Before discussing the effect of gravity on planetary alignment and how a planetary alignment affects the gravity in a planet, it is important to talk about the elements involved and how they have been explained through our history. Let's begin with the simplest concept of an orbit: a path traced by a body that is gravitationally attracted by another body. Johannes Kepler was an atronomer of the late 16th century that determined three laws to describe the motion of planets. He considered the Copernican system, which modeled the Solar System with the Sun at the center, correct in its essence. Kepler managed to solve the problem of the discrepancy between the proposed model and the observed orbit of Mars by realizing that the orbits of the planets consisted of ellipses rather than circles, as assumed by Copernicus.
Almost a century later, Newton described and modeled the existence of an attractive force between bodies that has the property of mass. Newton applied the laws of motion he had developed to planetary motion in order to provide a mathematical model for the principles of this movement.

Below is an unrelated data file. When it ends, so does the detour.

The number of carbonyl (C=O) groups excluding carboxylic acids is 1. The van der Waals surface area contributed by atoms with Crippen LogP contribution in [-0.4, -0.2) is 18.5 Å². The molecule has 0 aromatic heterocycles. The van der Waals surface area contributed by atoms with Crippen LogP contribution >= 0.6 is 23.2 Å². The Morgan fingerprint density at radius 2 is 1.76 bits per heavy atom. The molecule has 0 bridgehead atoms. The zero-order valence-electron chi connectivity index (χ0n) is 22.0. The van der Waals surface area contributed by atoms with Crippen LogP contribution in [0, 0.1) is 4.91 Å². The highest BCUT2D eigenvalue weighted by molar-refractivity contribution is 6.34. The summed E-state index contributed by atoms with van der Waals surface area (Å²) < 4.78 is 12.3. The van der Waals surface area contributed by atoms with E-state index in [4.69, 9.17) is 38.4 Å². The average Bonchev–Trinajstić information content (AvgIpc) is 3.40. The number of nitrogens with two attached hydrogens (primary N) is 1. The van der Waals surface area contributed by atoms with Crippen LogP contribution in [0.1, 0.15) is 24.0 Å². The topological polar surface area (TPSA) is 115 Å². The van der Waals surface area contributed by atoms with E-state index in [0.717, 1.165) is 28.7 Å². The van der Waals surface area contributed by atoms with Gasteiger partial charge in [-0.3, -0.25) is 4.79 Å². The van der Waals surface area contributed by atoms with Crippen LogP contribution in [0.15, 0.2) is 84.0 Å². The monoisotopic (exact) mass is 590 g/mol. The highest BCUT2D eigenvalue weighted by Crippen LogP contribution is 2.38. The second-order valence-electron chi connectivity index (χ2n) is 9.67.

The Newtonian Law of Gravitation leads to elliptical orbits for the planets and states that a massive body orbiting the sun would perform an elliptical orbit where the perihelion (point of closest approach) is fixed. However, the perihelion of the planets' orbits may precess, since the presence of other planets perturbs these orbits. These perturbations are small, but not negligible. Neptune and Pluto were discovered because they affected other planets orbits and that was detected. Although the Newtonian Physics was used to predict a planet's orbit and alignment, the observed orbit of Mercury could not be correctly predicted. The only feasible explanation for the precession of Mercury's orbit was the existence of another planet very close to the Sun. Such a planet has never been found.
The General Theory of Relativity was published by Albert Einstein in 1915 and explains the gravitational attraction between massive bodies as a consequence of the changes caused by these bodies in space and time. General Relativity explains gravitation as a curvature of the space in the vicinity of a massive body. Objects with greater mass cause greater curvature. This theory provides the understanding of certain phenomena, such as:
Black holes (a region of space with a very compact and massive body that is able to exert an extremely high attractive force on bodies and light close to it)
- Gravitational lenses (creation of multiple images due to the bending of light by gravity)
- Gravitational redshift
- The precession of the orientation of Mercury's orbit in space over time
The last phenomenum is described by the general relativity as a consequence of the curvature of space-time caused by gravitation. Einstein's calculations matched the observed extra precession of the planet's orbit.
In this sense, gravity affects planetary alignment, since this phenomenum depends on the planets orbits.